When we are depressed and in situations where there is no apparent way out, do we really trust Allah, believing His promise from Surah at Talaq that He will create a way out for all those who have taqwa? How much do we really believe in Allah’s promises then? This ayah is simply a reminder that every promise has its own time of fulfillment, and just that the fulfillment does not come at our beck and call is no reason to stop believing in it or to give in to disappointment and ingratitude!
Now comes the most moving part of the ayah – Yusuf AS recounts the story of his life, and we see in his style of narration a model of true prophetic akhlaq. Notice how the very start of his narration differs from our accounts of our past troubles.
He begins his narration: “O my father, this is the explanation of my vision of before. My Lord has made it reality. And He was certainly good to me when He took me out of prison…”
Notice that at the very start he mentions the ihsan of Allah. Recall from Yusuf AS’s story that this being taken out of prison came only after years and years of being away from his family, stranded in a strange land, and then being imprisoned. Yet not a word of complaint does he utter. He does not recall the injustice; rather he focuses only on the ihsan.
Ask yourself: Do we do this? Do we focus on only the solutions we found to our past troubles or on the injustices done to us? Do we thank Allah for bringing us out of our troubles or do we brood over the misery we went through? How much we brood indeed, and how much self-pity we wallow in, for months and years after a problem has passed! How many of us curse our luck, for having brought on us such problems, with no regard to the fact that Allah made us so much stronger through the trials that came on us, let alone thank Him! With every difficulty comes ease, yet how many of us take the ease for granted, exaggerating the difficulty!
Further, he mentions coming out of prison, but doesn’t say a word about coming out of the well; why? For saying so would embarrass his brothers who threw him in! Could there be akhlaq more beautiful?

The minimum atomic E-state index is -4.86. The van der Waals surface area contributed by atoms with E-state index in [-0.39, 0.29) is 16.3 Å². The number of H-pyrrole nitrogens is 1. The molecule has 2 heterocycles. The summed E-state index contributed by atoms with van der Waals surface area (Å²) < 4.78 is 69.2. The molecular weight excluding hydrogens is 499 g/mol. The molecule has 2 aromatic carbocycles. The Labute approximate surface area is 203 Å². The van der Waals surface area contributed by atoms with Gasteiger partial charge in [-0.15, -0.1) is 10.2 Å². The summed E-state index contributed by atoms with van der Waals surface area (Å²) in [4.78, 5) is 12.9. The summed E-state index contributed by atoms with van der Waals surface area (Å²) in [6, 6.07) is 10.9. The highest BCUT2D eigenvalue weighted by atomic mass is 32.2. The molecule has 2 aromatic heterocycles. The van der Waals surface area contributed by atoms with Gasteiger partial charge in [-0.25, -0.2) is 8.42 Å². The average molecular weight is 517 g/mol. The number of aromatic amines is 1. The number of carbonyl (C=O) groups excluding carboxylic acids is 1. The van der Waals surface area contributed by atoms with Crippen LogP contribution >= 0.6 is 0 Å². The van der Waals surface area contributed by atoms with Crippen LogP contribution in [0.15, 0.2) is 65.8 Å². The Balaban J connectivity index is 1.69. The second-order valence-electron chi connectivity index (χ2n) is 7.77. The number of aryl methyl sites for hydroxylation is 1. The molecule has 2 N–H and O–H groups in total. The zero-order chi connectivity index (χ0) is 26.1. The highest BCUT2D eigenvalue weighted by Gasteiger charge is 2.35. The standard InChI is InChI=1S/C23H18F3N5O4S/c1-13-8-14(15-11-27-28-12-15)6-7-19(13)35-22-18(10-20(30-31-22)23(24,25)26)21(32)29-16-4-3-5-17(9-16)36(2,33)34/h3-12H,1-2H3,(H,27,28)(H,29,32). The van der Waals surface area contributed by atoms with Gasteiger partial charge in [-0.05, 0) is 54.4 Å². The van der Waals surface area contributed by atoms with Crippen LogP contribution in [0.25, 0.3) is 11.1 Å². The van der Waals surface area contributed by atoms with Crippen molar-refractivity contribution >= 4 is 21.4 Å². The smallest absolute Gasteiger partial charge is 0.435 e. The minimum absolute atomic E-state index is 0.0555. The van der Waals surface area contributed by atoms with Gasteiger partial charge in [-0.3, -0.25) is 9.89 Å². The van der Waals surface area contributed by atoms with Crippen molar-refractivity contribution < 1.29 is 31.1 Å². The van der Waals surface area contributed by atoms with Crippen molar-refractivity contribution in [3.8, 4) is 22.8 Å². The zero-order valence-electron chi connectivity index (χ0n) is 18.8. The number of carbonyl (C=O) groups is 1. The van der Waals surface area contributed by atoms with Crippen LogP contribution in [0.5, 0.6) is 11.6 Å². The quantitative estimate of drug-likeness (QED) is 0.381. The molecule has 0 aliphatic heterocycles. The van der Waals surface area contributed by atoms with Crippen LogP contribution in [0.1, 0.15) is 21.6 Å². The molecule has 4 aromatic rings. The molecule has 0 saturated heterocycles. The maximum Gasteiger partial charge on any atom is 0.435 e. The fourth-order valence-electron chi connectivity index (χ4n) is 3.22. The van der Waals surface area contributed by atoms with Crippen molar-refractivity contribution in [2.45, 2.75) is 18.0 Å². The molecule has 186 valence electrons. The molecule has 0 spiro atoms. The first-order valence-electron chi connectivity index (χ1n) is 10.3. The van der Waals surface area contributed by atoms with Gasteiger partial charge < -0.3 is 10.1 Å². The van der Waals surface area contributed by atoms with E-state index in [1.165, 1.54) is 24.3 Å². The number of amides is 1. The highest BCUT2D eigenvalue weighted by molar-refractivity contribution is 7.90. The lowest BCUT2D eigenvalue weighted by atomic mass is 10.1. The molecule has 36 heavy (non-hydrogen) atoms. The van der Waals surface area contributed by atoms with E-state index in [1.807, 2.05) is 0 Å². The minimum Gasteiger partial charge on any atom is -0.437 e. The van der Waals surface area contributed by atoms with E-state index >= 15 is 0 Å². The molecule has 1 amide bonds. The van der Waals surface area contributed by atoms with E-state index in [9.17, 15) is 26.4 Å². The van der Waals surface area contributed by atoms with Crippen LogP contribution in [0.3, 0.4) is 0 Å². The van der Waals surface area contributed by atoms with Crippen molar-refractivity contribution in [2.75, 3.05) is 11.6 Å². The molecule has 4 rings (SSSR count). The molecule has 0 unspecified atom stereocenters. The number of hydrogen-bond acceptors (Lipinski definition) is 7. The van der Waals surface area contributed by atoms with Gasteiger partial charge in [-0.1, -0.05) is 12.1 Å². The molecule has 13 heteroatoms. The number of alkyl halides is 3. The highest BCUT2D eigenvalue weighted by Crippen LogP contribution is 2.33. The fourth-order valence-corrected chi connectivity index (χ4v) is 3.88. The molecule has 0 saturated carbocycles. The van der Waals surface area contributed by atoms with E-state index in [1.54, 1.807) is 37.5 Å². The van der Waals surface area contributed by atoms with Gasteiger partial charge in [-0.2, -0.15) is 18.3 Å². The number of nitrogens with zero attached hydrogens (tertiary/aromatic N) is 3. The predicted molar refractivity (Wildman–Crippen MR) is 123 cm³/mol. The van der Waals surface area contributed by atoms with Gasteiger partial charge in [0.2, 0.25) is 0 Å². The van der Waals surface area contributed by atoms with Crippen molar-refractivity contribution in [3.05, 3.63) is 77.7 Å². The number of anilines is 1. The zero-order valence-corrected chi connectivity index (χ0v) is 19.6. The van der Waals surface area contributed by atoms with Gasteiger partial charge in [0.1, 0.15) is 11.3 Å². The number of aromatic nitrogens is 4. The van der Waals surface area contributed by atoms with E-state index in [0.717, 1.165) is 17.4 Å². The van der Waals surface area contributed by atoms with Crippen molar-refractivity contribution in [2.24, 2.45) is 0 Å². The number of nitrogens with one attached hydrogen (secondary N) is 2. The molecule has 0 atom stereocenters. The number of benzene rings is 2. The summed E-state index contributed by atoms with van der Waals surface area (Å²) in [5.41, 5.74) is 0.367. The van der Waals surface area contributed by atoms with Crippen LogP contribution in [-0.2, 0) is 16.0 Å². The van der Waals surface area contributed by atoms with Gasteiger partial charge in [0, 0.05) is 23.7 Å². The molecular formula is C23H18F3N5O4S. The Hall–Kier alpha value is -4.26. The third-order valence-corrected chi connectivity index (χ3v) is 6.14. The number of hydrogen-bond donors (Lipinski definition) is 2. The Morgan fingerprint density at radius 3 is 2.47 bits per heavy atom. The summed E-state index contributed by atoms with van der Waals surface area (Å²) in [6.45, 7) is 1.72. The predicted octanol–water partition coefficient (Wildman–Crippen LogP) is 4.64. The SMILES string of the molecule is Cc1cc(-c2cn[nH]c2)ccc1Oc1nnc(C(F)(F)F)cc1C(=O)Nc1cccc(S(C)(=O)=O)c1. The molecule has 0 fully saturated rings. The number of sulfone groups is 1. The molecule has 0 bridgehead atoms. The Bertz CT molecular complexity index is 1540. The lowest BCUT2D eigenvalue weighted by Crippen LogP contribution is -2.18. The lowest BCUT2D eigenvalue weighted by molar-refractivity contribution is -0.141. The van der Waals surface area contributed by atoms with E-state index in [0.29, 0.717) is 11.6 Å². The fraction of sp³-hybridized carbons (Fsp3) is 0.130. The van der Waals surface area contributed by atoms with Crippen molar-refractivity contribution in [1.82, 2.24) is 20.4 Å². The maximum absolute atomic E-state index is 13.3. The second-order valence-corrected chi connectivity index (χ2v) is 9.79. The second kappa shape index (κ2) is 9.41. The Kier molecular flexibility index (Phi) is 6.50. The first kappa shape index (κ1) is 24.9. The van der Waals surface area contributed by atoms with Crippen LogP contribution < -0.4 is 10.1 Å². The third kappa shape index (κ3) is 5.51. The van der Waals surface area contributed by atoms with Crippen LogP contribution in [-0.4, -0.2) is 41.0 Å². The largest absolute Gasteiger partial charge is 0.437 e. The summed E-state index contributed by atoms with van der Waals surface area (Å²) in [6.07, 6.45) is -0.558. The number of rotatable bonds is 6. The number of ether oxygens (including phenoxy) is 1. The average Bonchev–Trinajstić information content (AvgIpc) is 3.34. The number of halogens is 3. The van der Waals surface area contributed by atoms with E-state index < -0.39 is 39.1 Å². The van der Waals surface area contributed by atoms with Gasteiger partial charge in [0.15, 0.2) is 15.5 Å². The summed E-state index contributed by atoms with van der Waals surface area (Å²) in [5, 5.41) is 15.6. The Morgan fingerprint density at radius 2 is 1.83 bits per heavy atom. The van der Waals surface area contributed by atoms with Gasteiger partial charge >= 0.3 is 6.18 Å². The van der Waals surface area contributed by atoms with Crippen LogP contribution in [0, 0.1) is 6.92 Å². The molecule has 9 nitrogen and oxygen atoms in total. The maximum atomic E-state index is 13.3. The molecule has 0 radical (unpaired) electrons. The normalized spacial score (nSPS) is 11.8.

Continuing his narration, he says: “And brought you [here] from Bedouin life after Satan had induced [estrangement] between me and my brothers.”
First thing to be noticed here is that he is thanking Allah for being merciful to him, that his relatives came to him. He does not say, “Allah has been kind to you by bringing you to this place of honor from Bedouin life.” He is a model of akhlaq here, of humility and of gratitude, and we see in him a true momin’s positivity.
Secondly, after all the cruelty from his brothers, all he says is that Satan led them astray. We see no blame, no grudges, no shouting and anger. For those who threw him into a well, who hurt his father so terribly, he simply suggests that they are good people who went astray. This is real forgiveness: forgiving so completely that others never even feel that they did wrong! Let us analyze ourselves a little here: what do we do when given power over somebody who once wronged us? We think we win only when we make others look bad and we throw them in negativity. Never do we consider that it does us no good to remind others of their faults when they have repented.
Indeed Yusuf AS was a model of beautiful manners. Truly love conquers all – it is only with such selfless love and forgiveness that others around us then claim, as those around Yusuf AS claimed,
“Indeed we see you to be of those who do good!”